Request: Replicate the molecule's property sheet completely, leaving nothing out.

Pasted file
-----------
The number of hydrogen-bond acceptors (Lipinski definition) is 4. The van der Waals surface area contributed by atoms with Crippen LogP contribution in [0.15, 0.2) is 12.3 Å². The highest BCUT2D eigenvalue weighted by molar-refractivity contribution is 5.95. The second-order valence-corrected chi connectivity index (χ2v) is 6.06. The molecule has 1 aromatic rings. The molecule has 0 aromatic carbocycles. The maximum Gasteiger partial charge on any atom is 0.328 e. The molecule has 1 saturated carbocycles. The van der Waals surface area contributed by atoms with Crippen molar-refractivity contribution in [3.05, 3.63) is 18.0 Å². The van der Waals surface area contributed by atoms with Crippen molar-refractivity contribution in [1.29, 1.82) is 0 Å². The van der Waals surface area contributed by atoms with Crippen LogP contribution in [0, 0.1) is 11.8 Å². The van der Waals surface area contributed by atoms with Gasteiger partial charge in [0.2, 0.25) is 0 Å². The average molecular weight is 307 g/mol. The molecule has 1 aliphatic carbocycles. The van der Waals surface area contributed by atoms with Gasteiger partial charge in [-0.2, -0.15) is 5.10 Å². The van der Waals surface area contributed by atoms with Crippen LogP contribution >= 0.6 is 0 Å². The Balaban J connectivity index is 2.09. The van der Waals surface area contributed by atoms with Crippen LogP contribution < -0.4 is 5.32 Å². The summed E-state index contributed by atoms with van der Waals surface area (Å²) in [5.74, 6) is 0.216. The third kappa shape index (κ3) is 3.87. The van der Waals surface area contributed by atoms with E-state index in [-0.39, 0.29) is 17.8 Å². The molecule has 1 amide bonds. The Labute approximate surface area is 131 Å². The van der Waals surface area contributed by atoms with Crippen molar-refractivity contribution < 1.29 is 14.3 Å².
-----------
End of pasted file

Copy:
The number of hydrogen-bond acceptors (Lipinski definition) is 4. The van der Waals surface area contributed by atoms with Crippen LogP contribution in [0.15, 0.2) is 12.3 Å². The highest BCUT2D eigenvalue weighted by molar-refractivity contribution is 5.95. The second-order valence-corrected chi connectivity index (χ2v) is 6.06. The molecule has 1 aromatic rings. The molecule has 0 aromatic carbocycles. The maximum Gasteiger partial charge on any atom is 0.328 e. The molecule has 1 saturated carbocycles. The van der Waals surface area contributed by atoms with Crippen molar-refractivity contribution in [3.05, 3.63) is 18.0 Å². The van der Waals surface area contributed by atoms with Crippen molar-refractivity contribution in [1.29, 1.82) is 0 Å². The van der Waals surface area contributed by atoms with Crippen LogP contribution in [0, 0.1) is 11.8 Å². The van der Waals surface area contributed by atoms with Gasteiger partial charge in [0.2, 0.25) is 0 Å². The average molecular weight is 307 g/mol. The molecule has 1 aliphatic carbocycles. The van der Waals surface area contributed by atoms with Gasteiger partial charge in [-0.2, -0.15) is 5.10 Å². The van der Waals surface area contributed by atoms with Crippen LogP contribution >= 0.6 is 0 Å². The Balaban J connectivity index is 2.09. The van der Waals surface area contributed by atoms with Crippen LogP contribution < -0.4 is 5.32 Å². The summed E-state index contributed by atoms with van der Waals surface area (Å²) in [5.74, 6) is 0.216. The third kappa shape index (κ3) is 3.87. The van der Waals surface area contributed by atoms with E-state index in [-0.39, 0.29) is 17.8 Å². The molecule has 1 amide bonds. The Labute approximate surface area is 131 Å². The van der Waals surface area contributed by atoms with Crippen molar-refractivity contribution < 1.29 is 14.3 Å².